QUESTION: Are you talking about the initial diagnosis and the work at the speedway. That was the first real crash you dealt with -- a serious one, that caused concern that -- were you impressed with the response time? I know you guys practice that a lot, but were you able to assess how it went, and would you do anything differently?

STAPCZYNSKI: Yes, We were quite pleased. We have had three years. The track has been in operation for three years. I have been medical director up there, and we have practiced every session and between sessions response. This is the most serious crash that we have had, accident we have had, and we were greatly impressed with the speed of response, the appropriateness of the assessment, the field intervention, the rapid extrication.

We were able to stabilize him promptly and fly him out from accident to arrival here at University of Kentucky, was somewhat in the order of 35 minutes. It is something that we will continue to review, all these events. We have had other accidents there, too, that we continue to review. We will use this as opportunity to improve our response and -- to these such things.

QUESTION: Was there any concern for paralysis in any way, or will he be able to walk again? Or is it still too early to tell?

BERNARD: He doesn't have any evidence of neurologic impairment.

You are speaking in relation it his spine fracture?

He has no evidence of paralysis, neurologic impairment at present, and we don't expect that to develop. But that's part of his ongoing monitoring in the intensive care unit.

QUESTION: Has he been responding, by that -- is he able to speak yet, or is he responding by blinking, or that kind of thing.

BERNARD: He is speaking, and he is interacting with his family and friends and members of his team.

QUESTION: What are your concerns? I'm kind of honing in on this vertebra fracture. What are your concerns? Are you concerned about edema that might develop, or what, since he currently, as far as your evaluation is concerned, has no neurological deficit. What concern do you have about that fracture, if any?

BERNARD: The only concern that I have is that in its stability, and I believe that it's stable. I believe that it will remain stable, in that the structure of the vertebrae will not become more unstable when he is in the up right position. When a trauma patient is evaluated, they are flat on a stretcher, under evaluation. And we know from his X-rays, what that fracture looks like in that position. But when one weights those fractures, when they assume an upright position, sometimes that structure can change. I don't expect that to happen with him, but we will watching for that closely.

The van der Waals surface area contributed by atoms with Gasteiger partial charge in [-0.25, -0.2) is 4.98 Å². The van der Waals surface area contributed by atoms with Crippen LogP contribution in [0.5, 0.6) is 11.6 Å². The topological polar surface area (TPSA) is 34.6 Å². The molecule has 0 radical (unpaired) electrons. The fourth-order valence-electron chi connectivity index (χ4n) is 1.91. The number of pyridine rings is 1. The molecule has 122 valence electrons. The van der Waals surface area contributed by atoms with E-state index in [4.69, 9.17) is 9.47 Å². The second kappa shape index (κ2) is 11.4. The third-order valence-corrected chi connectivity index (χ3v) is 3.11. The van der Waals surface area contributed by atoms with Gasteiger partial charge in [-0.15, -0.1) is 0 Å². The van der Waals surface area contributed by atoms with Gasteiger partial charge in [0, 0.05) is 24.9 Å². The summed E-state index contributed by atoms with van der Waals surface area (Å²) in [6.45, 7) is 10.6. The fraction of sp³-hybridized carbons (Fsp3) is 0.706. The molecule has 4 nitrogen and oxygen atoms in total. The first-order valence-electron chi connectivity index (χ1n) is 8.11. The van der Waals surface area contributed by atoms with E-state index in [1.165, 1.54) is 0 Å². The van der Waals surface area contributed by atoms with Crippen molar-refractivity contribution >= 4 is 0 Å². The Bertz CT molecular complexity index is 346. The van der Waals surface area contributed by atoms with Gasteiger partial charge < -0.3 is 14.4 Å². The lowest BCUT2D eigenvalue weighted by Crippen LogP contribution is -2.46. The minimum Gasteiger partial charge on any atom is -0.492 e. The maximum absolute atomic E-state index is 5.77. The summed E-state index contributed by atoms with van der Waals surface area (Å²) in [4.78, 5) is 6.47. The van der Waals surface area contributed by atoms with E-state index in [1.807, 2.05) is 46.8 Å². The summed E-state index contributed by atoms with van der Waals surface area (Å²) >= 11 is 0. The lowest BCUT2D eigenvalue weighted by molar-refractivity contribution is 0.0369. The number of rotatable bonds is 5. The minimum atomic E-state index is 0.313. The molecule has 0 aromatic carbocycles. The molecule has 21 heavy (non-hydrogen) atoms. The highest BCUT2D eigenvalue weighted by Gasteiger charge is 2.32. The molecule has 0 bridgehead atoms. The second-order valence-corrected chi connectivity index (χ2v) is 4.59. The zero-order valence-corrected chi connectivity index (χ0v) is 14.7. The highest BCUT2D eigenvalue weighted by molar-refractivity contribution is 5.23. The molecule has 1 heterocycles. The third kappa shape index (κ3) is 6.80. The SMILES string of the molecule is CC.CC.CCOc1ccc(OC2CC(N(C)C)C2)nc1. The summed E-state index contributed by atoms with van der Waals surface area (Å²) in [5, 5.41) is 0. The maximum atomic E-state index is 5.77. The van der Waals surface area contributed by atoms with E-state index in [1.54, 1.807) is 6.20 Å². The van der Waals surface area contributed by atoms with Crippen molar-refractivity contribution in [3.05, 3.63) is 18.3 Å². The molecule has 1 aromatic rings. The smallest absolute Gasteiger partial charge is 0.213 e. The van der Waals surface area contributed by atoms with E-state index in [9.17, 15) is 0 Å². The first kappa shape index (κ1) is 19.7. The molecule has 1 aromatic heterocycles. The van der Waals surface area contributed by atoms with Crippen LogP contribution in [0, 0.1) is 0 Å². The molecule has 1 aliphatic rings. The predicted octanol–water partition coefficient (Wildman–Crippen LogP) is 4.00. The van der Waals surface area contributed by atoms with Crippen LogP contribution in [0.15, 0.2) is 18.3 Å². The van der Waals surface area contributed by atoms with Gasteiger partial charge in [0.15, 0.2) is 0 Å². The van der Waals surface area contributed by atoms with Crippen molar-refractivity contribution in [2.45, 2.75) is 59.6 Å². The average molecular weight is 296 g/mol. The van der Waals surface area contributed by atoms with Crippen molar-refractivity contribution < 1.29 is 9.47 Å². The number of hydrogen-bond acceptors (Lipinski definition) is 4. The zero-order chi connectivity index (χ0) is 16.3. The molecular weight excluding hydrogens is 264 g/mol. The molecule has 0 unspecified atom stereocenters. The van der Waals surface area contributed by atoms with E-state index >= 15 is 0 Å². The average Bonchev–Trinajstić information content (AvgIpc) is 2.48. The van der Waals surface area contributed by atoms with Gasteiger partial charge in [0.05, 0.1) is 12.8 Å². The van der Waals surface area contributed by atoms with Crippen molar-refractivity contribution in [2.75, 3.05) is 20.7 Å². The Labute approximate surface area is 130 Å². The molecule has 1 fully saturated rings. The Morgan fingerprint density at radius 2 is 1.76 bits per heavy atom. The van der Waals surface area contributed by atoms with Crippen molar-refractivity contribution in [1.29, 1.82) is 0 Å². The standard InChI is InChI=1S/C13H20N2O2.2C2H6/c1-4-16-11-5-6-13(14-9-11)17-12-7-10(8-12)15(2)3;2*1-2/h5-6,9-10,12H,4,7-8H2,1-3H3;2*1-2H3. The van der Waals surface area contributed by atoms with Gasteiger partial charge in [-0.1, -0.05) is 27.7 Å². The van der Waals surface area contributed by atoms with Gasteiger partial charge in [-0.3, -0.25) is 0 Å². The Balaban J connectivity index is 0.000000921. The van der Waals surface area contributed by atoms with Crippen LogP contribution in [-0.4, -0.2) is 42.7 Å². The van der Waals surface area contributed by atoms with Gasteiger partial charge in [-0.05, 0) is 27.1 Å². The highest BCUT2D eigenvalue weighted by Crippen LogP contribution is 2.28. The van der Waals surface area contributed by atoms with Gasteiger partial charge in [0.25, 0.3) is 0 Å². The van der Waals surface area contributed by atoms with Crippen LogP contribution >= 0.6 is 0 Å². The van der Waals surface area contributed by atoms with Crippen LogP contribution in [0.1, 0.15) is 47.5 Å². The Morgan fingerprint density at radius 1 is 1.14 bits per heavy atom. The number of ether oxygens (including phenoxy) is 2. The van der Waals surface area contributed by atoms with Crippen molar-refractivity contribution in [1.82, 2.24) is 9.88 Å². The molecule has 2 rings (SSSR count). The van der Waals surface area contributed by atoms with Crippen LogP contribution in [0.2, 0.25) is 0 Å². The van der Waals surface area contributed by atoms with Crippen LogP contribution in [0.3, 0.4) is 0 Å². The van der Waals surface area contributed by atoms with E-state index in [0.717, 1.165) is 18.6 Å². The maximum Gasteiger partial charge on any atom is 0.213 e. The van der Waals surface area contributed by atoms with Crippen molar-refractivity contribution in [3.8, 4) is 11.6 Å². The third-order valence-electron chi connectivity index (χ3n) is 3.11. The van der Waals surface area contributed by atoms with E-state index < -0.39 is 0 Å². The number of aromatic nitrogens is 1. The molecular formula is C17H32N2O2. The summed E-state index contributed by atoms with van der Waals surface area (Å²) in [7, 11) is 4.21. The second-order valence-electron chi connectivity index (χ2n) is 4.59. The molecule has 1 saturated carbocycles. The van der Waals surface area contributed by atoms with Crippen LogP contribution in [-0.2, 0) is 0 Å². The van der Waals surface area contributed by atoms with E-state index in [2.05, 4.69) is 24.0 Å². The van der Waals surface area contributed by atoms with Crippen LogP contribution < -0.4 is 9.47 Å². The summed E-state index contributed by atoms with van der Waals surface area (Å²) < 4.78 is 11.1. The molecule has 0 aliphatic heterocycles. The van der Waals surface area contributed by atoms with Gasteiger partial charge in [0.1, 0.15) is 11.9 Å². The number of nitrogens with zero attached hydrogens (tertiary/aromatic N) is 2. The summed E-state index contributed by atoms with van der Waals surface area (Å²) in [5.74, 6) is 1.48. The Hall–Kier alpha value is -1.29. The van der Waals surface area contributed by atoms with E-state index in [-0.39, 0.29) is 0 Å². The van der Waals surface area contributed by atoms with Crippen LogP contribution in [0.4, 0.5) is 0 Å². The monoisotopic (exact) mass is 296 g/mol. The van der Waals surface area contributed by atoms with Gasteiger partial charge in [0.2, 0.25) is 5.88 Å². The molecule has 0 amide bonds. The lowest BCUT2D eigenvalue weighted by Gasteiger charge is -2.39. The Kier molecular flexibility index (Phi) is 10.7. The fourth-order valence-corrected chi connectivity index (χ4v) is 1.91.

QUESTION: Is it fair to say this is currently the most worrisome among this laundry list of injuries. Is that the most worrisome thing from a physician's standpoint?

BERNARD: There are a number of injuries, as you said, and we are considering all those as significant, and I don't think the spine fracture is any -- is significantly more worrisome to me than any of his other injuries. I consider them all to be priorities. And his concussion is equally concerning to me.

QUESTION: The amnesia, for how long of a window does he not remember, and does he now remember everything?

BERNARD: It's too early for us to determine that. He has not yet recovered if his concussion enough for us to fully evaluate that, and that will evolve over time.

QUESTION: Does he know he was in an accident? Does he know how he got here? Any guesses as to where it may start?

BERNARD: Again, it's too early to determine that.

QUESTION: ... as far as the surgeries in the future will take place here at UK. Is there talk of moving him to another facility? What's the early word on that.

BERNARD: No arrangements have been made for transfer.

He has a number of injuries, as we said, and each of those requires its own period of time for recovery. I would suspect it would certainly be weeks before he would back doing most of the things that he would like to do, weeks at least.

But recovery from many of these things is individual to specific type of injury and a specific individual. Like I said before, he's physically healthy. I think that contributed to his tolerance of the crash, and we will have to see how each of those injuries evolves over time.

He will get fitted with his brace. And assuming that his spine is stable in the brace, then we will proceed with progress out of the intensive care unit, as his neurologic function and his brain injury allows. He has fractures in his feet, as you know. Those will limit his physical mobility, in terms of getting out of bed and walking around.

So he won't be able to do those things yet, limited largely because of the fractures in his feet, and the disposition on those operative repairs will determine how soon he is able to get up and rehab from those.